Beyond Maidencombe the copper coloured cliffs guide you past Blackaller’s Cove and Mackerel Cove and onto Labrador Bay Nature Reserve. Teignmouth comes into view as you make your way over Bundle Head and aim for your ferry crossing.
Teignmouth to Exmouth
If the tide is in your favour, then this is a generally flat walk following Brunel’s railway along the sea walls. Check the tide timetable as you may need to opt for two high tide alternatives. The detours aren’t lengthy, but they’re not as enjoyable as the official coast-hugging path. Soon after Teignmouth you reach two giant rock stacks known as the Parson and the Clerk. Nearby stands Shag Rock. Just ahead of Dawlish is a lovely little beach, Coryton’s Cove.
When proceeding beyond Dawlish, again check the tide, and if it’s fine to do so, you can follow the Brunel Trail alongside the railway to Langstone Rock. Beyond Langstone Rock the railway sadly separates you from Dawlish Warren Nature Reserve which is sometimes sees the greater sand plover, the great spotted cuckoo and elegant tern. A short detour can be made but be mindful the final leg of the walk involves a crossing of the River Exe. A daily passenger ferry runs from Starcross Pier to Exmouth Harbour every hour from 10:10 to 16:10 from May until the end of October. From mid May through to mid September this is extended until 17:10. If the ferry is not running, the alternative is to walk to the first bridge across the Exe at Countess Weir or take a taxi.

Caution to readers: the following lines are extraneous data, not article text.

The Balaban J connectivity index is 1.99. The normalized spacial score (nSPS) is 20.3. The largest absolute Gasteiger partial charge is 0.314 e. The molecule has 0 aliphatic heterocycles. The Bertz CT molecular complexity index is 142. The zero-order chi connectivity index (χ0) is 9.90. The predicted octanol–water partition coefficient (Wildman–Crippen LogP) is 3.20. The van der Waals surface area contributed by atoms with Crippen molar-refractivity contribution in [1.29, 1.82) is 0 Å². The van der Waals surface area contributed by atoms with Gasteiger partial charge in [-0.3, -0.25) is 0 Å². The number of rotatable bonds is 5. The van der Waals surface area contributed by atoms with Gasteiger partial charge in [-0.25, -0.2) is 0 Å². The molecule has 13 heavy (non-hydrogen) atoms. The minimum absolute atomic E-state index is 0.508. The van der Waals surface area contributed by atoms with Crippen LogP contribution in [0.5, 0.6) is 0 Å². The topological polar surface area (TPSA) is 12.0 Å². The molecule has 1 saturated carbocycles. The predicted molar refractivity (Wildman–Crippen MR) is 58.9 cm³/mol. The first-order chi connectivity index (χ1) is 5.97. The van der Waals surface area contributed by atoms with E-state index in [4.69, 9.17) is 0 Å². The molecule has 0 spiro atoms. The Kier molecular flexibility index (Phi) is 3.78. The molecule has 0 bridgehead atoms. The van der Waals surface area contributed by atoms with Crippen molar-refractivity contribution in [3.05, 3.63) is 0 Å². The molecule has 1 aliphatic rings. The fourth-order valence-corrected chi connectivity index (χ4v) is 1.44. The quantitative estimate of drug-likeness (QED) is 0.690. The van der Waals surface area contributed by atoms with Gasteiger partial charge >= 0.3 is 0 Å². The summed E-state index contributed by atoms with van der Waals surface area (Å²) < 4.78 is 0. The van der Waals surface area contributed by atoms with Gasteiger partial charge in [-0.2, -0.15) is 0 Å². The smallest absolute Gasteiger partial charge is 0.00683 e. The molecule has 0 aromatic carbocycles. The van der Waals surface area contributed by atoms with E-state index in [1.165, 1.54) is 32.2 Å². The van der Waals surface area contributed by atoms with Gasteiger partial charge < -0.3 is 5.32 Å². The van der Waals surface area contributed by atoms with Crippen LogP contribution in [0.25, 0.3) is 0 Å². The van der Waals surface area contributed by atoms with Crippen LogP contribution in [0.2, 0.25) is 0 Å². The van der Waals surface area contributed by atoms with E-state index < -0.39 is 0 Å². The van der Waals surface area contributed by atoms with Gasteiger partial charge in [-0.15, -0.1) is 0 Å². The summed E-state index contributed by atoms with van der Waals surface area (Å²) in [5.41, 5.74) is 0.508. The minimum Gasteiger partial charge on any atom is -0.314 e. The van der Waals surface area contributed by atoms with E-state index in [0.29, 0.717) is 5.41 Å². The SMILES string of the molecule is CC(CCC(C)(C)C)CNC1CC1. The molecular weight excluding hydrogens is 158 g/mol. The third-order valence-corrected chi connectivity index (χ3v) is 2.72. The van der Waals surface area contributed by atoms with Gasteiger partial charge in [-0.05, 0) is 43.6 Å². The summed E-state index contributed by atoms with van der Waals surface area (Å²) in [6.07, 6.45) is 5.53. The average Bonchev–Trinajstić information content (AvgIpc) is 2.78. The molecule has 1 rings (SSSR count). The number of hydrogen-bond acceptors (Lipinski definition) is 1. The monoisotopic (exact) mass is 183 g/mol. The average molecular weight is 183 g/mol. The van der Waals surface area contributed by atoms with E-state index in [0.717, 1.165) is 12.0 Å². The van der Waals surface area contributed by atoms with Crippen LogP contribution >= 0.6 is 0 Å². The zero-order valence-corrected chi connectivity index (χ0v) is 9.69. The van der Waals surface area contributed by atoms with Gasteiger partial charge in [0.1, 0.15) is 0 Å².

Grades - This is not a technically difficult walk and should be easy to tackle for most reasonably fit people.
Terrain - The paths are good, and there are no major route finding challenges.
What’s it like underfoot? Generally good paths and tracks, although a few sections can get muddy after heavy rain.
How much up & down? – More than you’d think! Although you never reach more than 400m above sea level (and most of the time not more than 200m) there are many short steep sections. Most days involve ascents of 200-400m metres, although no section is very steep for very long.
Signposting: Good – the path is well waymarked.